Mongolia is a landlocked country located in the heart of Eurasia. Occupying a territory of 1.6 million sq. kms., it is bordered by Siberia in the North and Gobi desert in the south thus surrounded completely by two giant physical neighbours- Russia and China. This geographical location has had a vital impact on the entire spectrum of Mongolia’s foreign policy and so relations with Russia and China have been given a very high priority.
But how did such a high priority make its entry into Mongolia’s foreign policy? Soon after Mongolia embarked on democracy in 1990 and adopted its independent foreign policy in 1994 it began to follow a balanced approach towards these two neighbours. It was so because maintaining the equidistance in relations with Russia and China was warranted, principally due to geostrategic and geoeconomic factors. The policy core, therefore, was not to adopt the line of either of these two neighbours but to maintain a balanced relationship. At the same time, Mongolia played smart by incorporating a “third neighbour” policy in what it calls a “multi-pillar” foreign policy. The “third neighbour” policy simply implies that Mongolia will no longer be dependent on only one neighbour but on as many countries and international institutions as possible apart from aligning itself with both the Northeast Asia and Central Asia.
The term “third neighbour” was fashioned in August 1990 by the visiting US Secretary of state James. A Baker while delivering a speech to support Mongolia’s first move towards democracy aftermath the first free general election held in July of that year. Later on, Mongolian foreign policy affirmed that Mongolia will focus its attention on developing friendly relations with state beyond its geographic neighbours. As such Mongolia tried to develop its relations with countries in the East and West, mainly the United States, Japan, European Union, Australia, South Korea, Turkey and India.
But the reality on the ground points to the fact that Mongolia just cannot escape from its two geographic neighbours and, hence, it has no option but to keep them balanced despite facing crucial challenges. What is important to keep in mind is that Mongolia’s economy is almost entirely dependent on China which is not only the largest trading partner but also the largest provider of foreign direct investment (FDI). Chinese businesses also dominate Mongolia’s domestic sector. China’s relations and influence over Mongolia increased mainly because of the Soviet collapse that resulted in the decline of Mongolia’s trade with Russia by 80%.
However, Russia sought to rebuild strong relations with Mongolia, particularly in the late 1990s to enhance its standing as a regional power. In 2000, Russian President Vladimir Putin made a landmark visit to Mongolia which was popularly welcomed in Mongolia as “countering China’s influence”. Russia lowered prices of oil and energy exports to Mongolia and enhanced cross-border trade, apart from writing off 98% of Mongolia’s State Debt. Since then it has become a key strategic partner of Mongolia. Despite all this Mongolia’s economic dependence on China has increased over the years in comparison to Russia. China is almost inside Mongolia through its road and rail projects whereas Russia has remained only on paper. China is getting the mineral resources as well as cheap transport in addition to a market for its business in Mongolia.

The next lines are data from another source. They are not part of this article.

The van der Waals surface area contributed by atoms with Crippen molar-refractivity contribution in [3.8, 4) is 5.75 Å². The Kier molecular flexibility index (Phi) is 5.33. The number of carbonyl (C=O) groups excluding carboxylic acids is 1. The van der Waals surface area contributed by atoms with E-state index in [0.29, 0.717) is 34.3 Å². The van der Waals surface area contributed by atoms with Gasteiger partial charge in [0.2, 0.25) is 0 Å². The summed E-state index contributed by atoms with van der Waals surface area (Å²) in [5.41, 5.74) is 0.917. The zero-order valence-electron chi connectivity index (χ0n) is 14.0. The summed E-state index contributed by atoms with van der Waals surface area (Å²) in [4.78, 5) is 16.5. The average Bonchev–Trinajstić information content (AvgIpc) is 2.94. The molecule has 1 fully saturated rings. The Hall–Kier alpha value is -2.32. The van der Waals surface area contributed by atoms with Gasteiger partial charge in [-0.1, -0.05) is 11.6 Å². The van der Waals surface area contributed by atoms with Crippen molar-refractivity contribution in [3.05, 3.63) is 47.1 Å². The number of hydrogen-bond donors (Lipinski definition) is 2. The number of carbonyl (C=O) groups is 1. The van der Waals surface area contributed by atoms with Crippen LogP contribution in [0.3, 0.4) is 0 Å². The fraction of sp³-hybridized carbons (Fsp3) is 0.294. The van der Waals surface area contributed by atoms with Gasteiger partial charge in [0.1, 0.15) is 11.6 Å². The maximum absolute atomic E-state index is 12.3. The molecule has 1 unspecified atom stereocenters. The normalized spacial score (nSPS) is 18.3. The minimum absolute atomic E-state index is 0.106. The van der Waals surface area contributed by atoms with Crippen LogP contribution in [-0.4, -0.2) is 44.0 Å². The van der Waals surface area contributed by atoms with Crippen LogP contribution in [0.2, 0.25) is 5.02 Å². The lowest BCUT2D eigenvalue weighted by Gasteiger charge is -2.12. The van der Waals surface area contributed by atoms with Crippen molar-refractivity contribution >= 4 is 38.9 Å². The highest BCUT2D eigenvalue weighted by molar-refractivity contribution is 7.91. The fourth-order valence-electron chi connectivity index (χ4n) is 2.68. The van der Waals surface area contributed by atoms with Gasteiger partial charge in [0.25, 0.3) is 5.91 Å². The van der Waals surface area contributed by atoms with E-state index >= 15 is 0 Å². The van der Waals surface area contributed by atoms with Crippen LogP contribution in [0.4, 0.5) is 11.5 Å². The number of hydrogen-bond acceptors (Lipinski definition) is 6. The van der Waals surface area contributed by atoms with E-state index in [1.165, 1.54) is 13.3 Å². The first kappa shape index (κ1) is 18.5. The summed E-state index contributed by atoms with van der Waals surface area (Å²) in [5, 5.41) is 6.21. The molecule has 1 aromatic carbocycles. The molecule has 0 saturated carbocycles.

Yet, at the domestic level, Mongolia has been facing a severe downturn in its economy since 2012 which makes it more vulnerable. Although Mongolia has all the ingredients to become successful, it often lacks the political will, thus affecting the internal political scenario in terms of decision making. Nevertheless, Mongolia is a democracy and its elected representatives are answerable to the people of Mongolia. This is prominent if one looks at the recently concluded presidential runoff election held on July 7, 2017. Khaltmaagin Battulga, a businessman and a martial art star of the Democratic Party won the election after defeating Miyegombo Enkhbold, the candidate of the ruling Mongolian People’s Party. Battulga’s win over the ruling party candidate is a testimony to the fact that people voted for a change in the country’s domestic agenda as well as the foreign policy.
Considering the trends in recent elections held in parts of the world, whether it is India, the U.S., France and now Mongolia one may find that the issue of nationalism played a major role in attracting the voters. In Battulga’s case also he is considered as a nationalist. Such an image would provide him an extra edge in strengthening democracy and ensuring sovereignty as the country has had a bitter experience in the past. The new president will play an important role in maintaining a balance in the parliament dominated by the majority Mongolian People’s Party which may also help in decision making.
With the drastic change in the political life of Mongolia there may be a sweeping change in Mongolia’s relations with its two neighbours. Since Battulga is a pro-Russian, he would prefer Russia to balance the influence of China. On the other hand, China will have to play a proactive role in its diplomacy to change the “threat” perception Mongolia has against Beijing. But in a complex geostrategic set up, post-president election Mongolia appears to be in a rebalancing mode toward Russia and China, and that would be the best strategy to gain maximum benefits.